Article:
Generic Name: lorazepam (oral) (lor A ze pam)
Brand Name: Ativan
Dosage Forms: oral concentrate (2 mg/mL); oral tablet (0.5 mg; 1 mg; 2 mg)
Medically reviewed by Sophia Entringer, PharmD. Last updated on Feb 12, 2021.
What is lorazepam?
Lorazepam is a benzodiazepine (ben-zoe-dye-AZE-eh-peen) It is thought that benzodiazepines work by enhancing the activity of certain neurotransmitters in the brain.
Lorazepam is used to treat anxiety disorders.
It is dangerous to purchase lorazepam on the Internet or outside the United States. The sale and distribution of medicines outside the U.S. does not comply with safe-use regulations of the Food and Drug Administration (FDA). These medications may contain dangerous ingredients, or may not be distributed by a licensed pharmacy.
Do not use lorazepam if you are pregnant. This medicine can cause birth defects or life-threatening withdrawal symptoms in a newborn.
Lorazepam may be habit-forming and should be used only by the person it was prescribed for. Misuse of habit-forming medicine can cause addiction, overdose, or death. This medicine should never be shared with another person, especially someone who has a history of drug abuse or addiction. Keep the medication in a secure place where others cannot get to it.
Fatal side effects can occur if you take lorazepam with alcohol, opioid medicine, or other drugs that cause drowsiness or slow your breathing.
You should not use this medicine if you have narrow-angle glaucoma, severe respiratory insufficiency, myasthenia gravis, or if you are allergic to Valium or a similar medicine.
Before taking this medicine
You should not take lorazepam if you have:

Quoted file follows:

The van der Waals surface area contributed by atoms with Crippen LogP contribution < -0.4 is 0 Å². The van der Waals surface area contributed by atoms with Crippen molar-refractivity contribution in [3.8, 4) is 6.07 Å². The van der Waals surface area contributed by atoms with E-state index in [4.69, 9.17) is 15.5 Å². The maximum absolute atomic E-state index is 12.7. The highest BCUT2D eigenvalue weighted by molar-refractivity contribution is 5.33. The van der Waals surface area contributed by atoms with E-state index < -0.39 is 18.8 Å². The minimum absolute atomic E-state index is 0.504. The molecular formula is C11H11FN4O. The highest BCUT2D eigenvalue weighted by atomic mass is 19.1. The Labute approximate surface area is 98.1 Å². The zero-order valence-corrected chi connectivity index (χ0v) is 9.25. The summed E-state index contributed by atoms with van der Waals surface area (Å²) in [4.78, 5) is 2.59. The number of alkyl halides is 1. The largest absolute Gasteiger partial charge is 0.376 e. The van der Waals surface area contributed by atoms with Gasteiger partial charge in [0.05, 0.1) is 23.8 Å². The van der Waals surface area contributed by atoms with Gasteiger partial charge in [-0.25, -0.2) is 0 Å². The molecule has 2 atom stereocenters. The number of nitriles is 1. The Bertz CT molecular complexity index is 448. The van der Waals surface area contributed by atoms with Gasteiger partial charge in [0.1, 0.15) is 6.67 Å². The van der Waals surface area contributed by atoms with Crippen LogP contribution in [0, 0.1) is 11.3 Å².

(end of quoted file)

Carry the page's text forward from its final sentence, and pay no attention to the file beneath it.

narrow-angle glaucoma; or
To make sure this medicine is safe for you, tell your doctor if you have ever had:
drug or alcohol addiction;
depression, mood problems, or suicidal thoughts or behavior;
kidney or liver disease;
Tell your doctor if you are pregnant or plan to become pregnant. Lorazepam may harm an unborn baby. Avoid taking this medicine during the first trimester of pregnancy.
If you use lorazepam while you are pregnant, your baby could become dependent on the drug. This can cause life-threatening withdrawal symptoms in the baby after it is born. Babies born dependent on habit-forming medicine may need medical treatment for several weeks.
It may not be safe to breastfeed while using this medicine. Ask your doctor about any risk.
If you are breastfeeding, tell your doctor if you notice drowsiness or fussiness in the nursing baby.
Lorazepam is not approved for use by anyone younger than 12 years old.
How should I take lorazepam?
Take lorazepam exactly as it was prescribed for you. Follow the directions on your prescription label and read all medication guides. Never use lorazepam in larger amounts, or for longer than prescribed. Tell your doctor if you feel an increased urge to use more of this medicine.
Never share this medicine with another person, especially someone with a history of drug abuse or addiction. MISUSE CAN CAUSE ADDICTION, OVERDOSE, OR DEATH. Keep the medication in a place where others cannot get to it. Selling or giving away this medicine is against the law.
Measure liquid medicine carefully. Use the dosing syringe provided, or use a medicine dose-measuring device (not a kitchen spoon).
Do not take lorazepam for longer than 4 months unless your doctor tells you to. Call your doctor if your symptoms do not improve, or if they get worse.
If you use this medicine long-term, you may need frequent medical tests.
Do not stop using this medicine suddenly, or you could have unpleasant withdrawal symptoms. Follow your doctor's instructions about tapering your dose.
Store at room temperature away from moisture and heat.